LAUSD coaches given OK to begin conditioning workouts Nov. 9

LAUSD Supt. Austin Beutner
Austin Beutner, the Los Angeles Unified School District superintendent, announced on Monday that voluntary on-campus sports conditioning can begin Nov. 9.
(Los Angeles Times)

Austin Beutner, superintendent of the Los Angeles Unified School District, announced Monday that he will allow coaches to begin directing voluntary on-campus sports conditioning outdoors starting Nov. 9.

Coaches and students will need a negative coronavirus test, and strict safety measures will be in effect, including limiting groups of athletes to small pods.

“We’re being careful and deliberate,” Beutner said.

Coaches have been unable to work in person with athletes since LAUSD shut down campuses in March. They will receive training this week on how to conduct conditioning workouts.

While allowing coaches to work with athletes starting next Monday will be welcomed by parents, there is still no indication when competitive games could start. Beutner said a Dec. 14 official start of practices in the City Section is unlikely to take place because of state restrictions for Los Angeles County, which is in the purple Tier 1, indicating widespread coronavirus community transmission.

Information about added support at schools for students
Coaches will be allowed to begin voluntary workouts in LAUSD on Nov. 9.

“I’m not the final arbitrator,” Beutner said in a phone conversation. “Los Angeles County is far away from meeting state standards for opening schools. While we are unable to open schools — and they’re not likely to open this semester — if they can’t be in the classroom, it’s hard to believe how they can be competing in competitive sports. It’s a health and safety thing. If you can’t have 12 kids in a classroom safely, how can you have 12 guys on the court?”

Coaches on Monday said they were excited to get the opportunity to welcome their athletes back to campus even if there continues to be uncertainty about when games would begin.

“It’s a step in the right direction and we’re not going to get to games without taking this first step,” Granada Hills Kennedy coach Troy Cassidy said.


Venice football coach Angelo Gasca and his players will get to use their new stadium field that was finished last week.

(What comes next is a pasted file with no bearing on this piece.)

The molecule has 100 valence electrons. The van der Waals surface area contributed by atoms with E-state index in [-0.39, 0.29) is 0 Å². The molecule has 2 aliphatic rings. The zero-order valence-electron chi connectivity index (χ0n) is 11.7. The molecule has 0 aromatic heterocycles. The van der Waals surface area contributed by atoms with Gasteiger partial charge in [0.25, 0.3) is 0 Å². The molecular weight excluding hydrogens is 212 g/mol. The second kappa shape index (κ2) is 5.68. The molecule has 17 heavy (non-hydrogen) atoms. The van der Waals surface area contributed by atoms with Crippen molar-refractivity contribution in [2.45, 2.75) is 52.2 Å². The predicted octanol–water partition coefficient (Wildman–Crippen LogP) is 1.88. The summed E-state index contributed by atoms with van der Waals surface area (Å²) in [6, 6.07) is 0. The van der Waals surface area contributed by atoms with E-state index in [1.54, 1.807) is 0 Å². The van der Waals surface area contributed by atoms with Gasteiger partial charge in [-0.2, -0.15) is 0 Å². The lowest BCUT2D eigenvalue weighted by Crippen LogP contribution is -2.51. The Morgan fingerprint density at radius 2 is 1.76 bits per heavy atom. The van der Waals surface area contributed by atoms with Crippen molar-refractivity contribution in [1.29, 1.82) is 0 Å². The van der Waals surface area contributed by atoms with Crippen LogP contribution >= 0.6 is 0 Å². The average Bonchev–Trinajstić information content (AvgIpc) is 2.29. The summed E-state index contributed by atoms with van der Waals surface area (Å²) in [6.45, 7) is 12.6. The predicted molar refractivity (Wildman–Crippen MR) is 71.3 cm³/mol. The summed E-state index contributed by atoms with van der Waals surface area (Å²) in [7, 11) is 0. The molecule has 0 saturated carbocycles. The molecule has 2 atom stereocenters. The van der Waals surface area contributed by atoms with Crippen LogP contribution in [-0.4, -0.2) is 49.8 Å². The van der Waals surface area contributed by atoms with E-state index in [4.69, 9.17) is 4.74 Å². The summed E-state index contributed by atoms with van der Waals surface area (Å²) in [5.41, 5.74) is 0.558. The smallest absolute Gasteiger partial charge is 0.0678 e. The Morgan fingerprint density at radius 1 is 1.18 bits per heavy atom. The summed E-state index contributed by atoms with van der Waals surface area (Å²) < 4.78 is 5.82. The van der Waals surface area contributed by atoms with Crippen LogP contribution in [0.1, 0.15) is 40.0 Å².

“I think they’re going to be super excited and it will almost be therapeutic to get out of their house, run around and will take one step forward,” Gasca said. “We’ve been encouraging everyone to get their paperwork done and prepare to get tested for COVID-19.”

Gasca has masks for every player who needs one. He believes getting the chance to work out will be a test for everyone in the district.

“I’m going to tell our players we don’t know when we’re going to get to play, but we have to socially distance and follow the guidelines, and if we show through this process we can function, then maybe we get to go to the next step,” he said.

Dorsey coach Stafon Johnson, in his first season, has been waiting eight months to finally work with his players.

“I am excited,” he said. “I know there’s a lot of stipulations, but it’s great to get on campus. It’s like a gift, but there’s a long ways to go.”

City Section Commissioner Vicky Lagos said she intends to start meeting with sport advisory committees to discuss possible changes in scheduling since the Jan. 8 start for games is in jeopardy.

“I’m happy the kids are going to have some socially distanced conditioning with their teammates and hopefully the COVID-19 numbers will keep reducing and they will be able to participate in more than conditioning at some point,” Lagos said. “We can’t do anything until we get the go ahead from L.A. County. We’ll adjust accordingly. We’re at the mercy of the county guidelines.”

Reseda football coach Alonso Arreola said one parent of a junior player is exploring options after voicing concerns about whether there will be a season.

“There’s still a lot of uncertainty,” he said. “I’m hoping it’s not a false hope. These guys are looking forward to a season. If they go out and condition and are told a month later they can’t play … but I’m excited for them.”

Beutner said he’s as frustrated as parents in wanting students to return to campuses. “We want students back in the classroom and on the field,” said Beutner, who added he doesn’t have a “COVID crystal ball.”

“This has to be job one,” he said. “We have to get the level of COVID down. My hope is we get it. We want students back.”

Beutner agrees that schools in other counties with fewer transmissions and in a different-colored tier than Los Angeles County could be playing sports in January. “Hats off to them,” he said. “We’re not there yet. It’s community spread of COVID.”